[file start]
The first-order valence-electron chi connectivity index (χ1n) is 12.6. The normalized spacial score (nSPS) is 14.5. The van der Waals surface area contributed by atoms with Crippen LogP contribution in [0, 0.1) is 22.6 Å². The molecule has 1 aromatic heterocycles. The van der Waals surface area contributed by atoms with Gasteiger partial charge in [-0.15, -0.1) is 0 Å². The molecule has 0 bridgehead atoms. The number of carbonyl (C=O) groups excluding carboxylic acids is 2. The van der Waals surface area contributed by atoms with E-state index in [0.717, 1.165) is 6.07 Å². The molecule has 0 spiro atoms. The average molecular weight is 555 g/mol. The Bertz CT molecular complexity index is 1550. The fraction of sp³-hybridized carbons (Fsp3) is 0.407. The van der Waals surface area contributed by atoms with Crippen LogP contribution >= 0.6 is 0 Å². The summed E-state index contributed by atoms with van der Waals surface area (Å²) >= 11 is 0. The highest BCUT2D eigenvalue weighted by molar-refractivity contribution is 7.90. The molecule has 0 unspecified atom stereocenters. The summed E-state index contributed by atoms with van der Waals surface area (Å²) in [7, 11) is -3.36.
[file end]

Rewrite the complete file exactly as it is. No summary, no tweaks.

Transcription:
The first-order valence-electron chi connectivity index (χ1n) is 12.6. The normalized spacial score (nSPS) is 14.5. The van der Waals surface area contributed by atoms with Crippen LogP contribution in [0, 0.1) is 22.6 Å². The molecule has 1 aromatic heterocycles. The van der Waals surface area contributed by atoms with Gasteiger partial charge in [-0.15, -0.1) is 0 Å². The molecule has 0 bridgehead atoms. The number of carbonyl (C=O) groups excluding carboxylic acids is 2. The van der Waals surface area contributed by atoms with E-state index in [0.717, 1.165) is 6.07 Å². The molecule has 0 spiro atoms. The average molecular weight is 555 g/mol. The Bertz CT molecular complexity index is 1550. The fraction of sp³-hybridized carbons (Fsp3) is 0.407. The van der Waals surface area contributed by atoms with Crippen LogP contribution >= 0.6 is 0 Å². The summed E-state index contributed by atoms with van der Waals surface area (Å²) >= 11 is 0. The highest BCUT2D eigenvalue weighted by molar-refractivity contribution is 7.90. The molecule has 0 unspecified atom stereocenters. The summed E-state index contributed by atoms with van der Waals surface area (Å²) in [7, 11) is -3.36.